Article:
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Clegg's own stalking horse is less than discreet and less than capable

The Liberal Democrats need to avoid Vince Cable as a future party leader, if they want to detoxify in the next decade

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"That man in the hat is following me"
On 23 September 2012 10:04

While so much recent leadership speculation has centred around the Prime Minister and his potential 'stalking horses', one party leader in particular has far more to fear.

Mr. Sorry, also known as Nick Clegg, will this week attempt to shore up his position as beleaguered party leader at the Liberal Democrat party conference. But he won't be successful.

You see Mr. Clegg has long had a stalking horse of his own, one that he has foolishly empowered and aggrandised while acting as David Cameron's flak jacket and consequently, a whipping boy for the consistently cognitively dissonant Lib Dems.

As a junior coalition partner, Clegg's party was offered the chance to balance a Conservative government and help round off the edges of potentially prickly policies. 

Instead, they got greedy.

Between a devastating defeat in the referendum on electoral reform, Vince Cable's inability to unbiasedly moderate the BSkyB takeover bid, their shrill promises on tuition fees and more recently, Lords Reform, the Liberal Democrats have sought like an overexcited judge, to engage in 'activist government' rather than playing softly softly catchy monkey.

This could have been to their credit, but it will actually mark their downfall.

In reality, Lib Dem strategists (if such a phrase can be used), presciently noted that after 5 years in government, their jig may well be up - so best to tackle the 'major reforms' while they could.

Sadly, having incredibly made their brand more toxic than either of the other three major parties (yes, I'm counting UKIP as a significant electoral force in 2015), the increased chances of another hung parliament in 2015 means that the Lib Dems will no longer be a boon or effective sop to liberals, regardless whether the Tories or Labour require a coalition partner.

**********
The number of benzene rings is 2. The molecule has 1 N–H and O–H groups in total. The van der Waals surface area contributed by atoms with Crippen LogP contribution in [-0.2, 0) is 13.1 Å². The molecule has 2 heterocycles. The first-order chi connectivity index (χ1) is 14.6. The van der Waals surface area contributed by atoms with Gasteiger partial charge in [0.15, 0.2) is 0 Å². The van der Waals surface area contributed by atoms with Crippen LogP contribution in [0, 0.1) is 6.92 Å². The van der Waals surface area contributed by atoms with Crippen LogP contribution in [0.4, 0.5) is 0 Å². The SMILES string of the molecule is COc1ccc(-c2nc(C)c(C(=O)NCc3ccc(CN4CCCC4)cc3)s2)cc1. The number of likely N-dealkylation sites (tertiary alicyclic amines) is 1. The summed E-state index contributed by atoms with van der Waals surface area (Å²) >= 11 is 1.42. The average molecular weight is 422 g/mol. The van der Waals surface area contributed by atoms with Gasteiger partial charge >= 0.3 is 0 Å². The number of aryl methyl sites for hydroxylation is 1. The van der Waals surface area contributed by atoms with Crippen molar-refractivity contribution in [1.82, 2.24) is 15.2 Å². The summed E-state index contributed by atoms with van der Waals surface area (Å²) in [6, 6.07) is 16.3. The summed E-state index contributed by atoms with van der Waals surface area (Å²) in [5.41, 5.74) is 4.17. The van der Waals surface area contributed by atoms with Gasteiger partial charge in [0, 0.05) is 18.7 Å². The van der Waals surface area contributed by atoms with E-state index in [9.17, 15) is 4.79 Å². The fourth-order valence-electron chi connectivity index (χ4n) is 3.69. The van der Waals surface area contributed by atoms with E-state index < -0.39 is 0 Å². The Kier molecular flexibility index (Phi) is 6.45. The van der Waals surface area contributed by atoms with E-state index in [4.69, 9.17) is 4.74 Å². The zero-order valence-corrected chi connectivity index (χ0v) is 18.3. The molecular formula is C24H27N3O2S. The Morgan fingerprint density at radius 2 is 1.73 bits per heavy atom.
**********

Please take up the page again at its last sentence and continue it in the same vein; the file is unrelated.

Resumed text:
Despite his recent chats with 'big names' in the Labour Party, Clegg's cabal will no longer be able to claim anything more than some votes in the House of Commons chamber. And as everyone knows, politics may start there, but it ends on the doorsteps, on televisions and in the newspapers of tens of millions of Britons. The Lib Dems are now as much of a liability to a coalition partner than they are a welcome distraction.

This all bodes terribly for Nick Clegg. His one time political duet partner, Vince Cable, is now circling like the opportunistic vulture that he is. 

Saying he'd 'never say never' to the Liberal Democrat party leadership is as good as calling for a vote of no confidence in Clegg. This is another vote that the man at the helm of his party will undoubtedly lose, despite his recent recantations.

But a Cable-led Liberal Democrat party would have much to do in the way of detoxification, and as ardently activist as Cable remains about anti-affluence, his tenure would be nullified by rifts, public relations efforts and a destructive lurch to the left. Realistically, he is also pushing it at 69 years of age, and the Liberal Democrats, while slimmer in ranks, do indeed have some up and coming talent. 

As the Lib Dems descend on Brighton this weekend, the question the party faithful must ask of themselves is not whether it's time for a change at the top of the party, this is surely inevitable before 2016. The question is, is Vince Cable really the man to save the Liberal Democrats? I think not. And it would appear that even The Guardian agrees. Shudder.

Raheem Kassam is the Executive Editor of The Commentator. He tweets at @RaheemJKassam

Read more on: Vince Cable, Nick Clegg, Liberal Democrats, lib dem conference, Liberal Democrat party conference, coalition government, government debt, labour party, Ed Davey, Raheem Kassam, brighton, stalking horse, David Cameron, ed miliband, toxic, UKIP, liberals, bskyb, tuition fees, nick clegg sorry, AV referendum, NO2AV, YES2AV, activist, lords reform, and boundary changes
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